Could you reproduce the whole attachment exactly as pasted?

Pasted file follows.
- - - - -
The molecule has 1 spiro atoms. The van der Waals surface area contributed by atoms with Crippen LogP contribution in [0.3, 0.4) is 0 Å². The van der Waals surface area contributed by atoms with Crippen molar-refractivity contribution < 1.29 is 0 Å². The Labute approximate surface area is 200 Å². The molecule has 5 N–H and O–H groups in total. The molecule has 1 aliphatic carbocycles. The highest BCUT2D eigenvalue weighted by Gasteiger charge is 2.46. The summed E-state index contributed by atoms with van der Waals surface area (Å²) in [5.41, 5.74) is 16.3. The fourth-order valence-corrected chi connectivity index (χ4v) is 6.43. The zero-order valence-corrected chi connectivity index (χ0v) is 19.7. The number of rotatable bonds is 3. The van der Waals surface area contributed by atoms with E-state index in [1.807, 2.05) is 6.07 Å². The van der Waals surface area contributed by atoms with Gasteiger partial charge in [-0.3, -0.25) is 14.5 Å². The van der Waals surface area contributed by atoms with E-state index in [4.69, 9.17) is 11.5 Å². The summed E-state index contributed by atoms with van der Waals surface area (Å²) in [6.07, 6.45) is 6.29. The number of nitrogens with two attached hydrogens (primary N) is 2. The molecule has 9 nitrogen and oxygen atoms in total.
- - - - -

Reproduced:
The molecule has 1 spiro atoms. The van der Waals surface area contributed by atoms with Crippen LogP contribution in [0.3, 0.4) is 0 Å². The van der Waals surface area contributed by atoms with Crippen molar-refractivity contribution < 1.29 is 0 Å². The Labute approximate surface area is 200 Å². The molecule has 5 N–H and O–H groups in total. The molecule has 1 aliphatic carbocycles. The highest BCUT2D eigenvalue weighted by Gasteiger charge is 2.46. The summed E-state index contributed by atoms with van der Waals surface area (Å²) in [5.41, 5.74) is 16.3. The fourth-order valence-corrected chi connectivity index (χ4v) is 6.43. The zero-order valence-corrected chi connectivity index (χ0v) is 19.7. The number of rotatable bonds is 3. The van der Waals surface area contributed by atoms with E-state index in [1.807, 2.05) is 6.07 Å². The van der Waals surface area contributed by atoms with Gasteiger partial charge in [-0.3, -0.25) is 14.5 Å². The van der Waals surface area contributed by atoms with E-state index in [4.69, 9.17) is 11.5 Å². The summed E-state index contributed by atoms with van der Waals surface area (Å²) in [6.07, 6.45) is 6.29. The number of nitrogens with two attached hydrogens (primary N) is 2. The molecule has 9 nitrogen and oxygen atoms in total.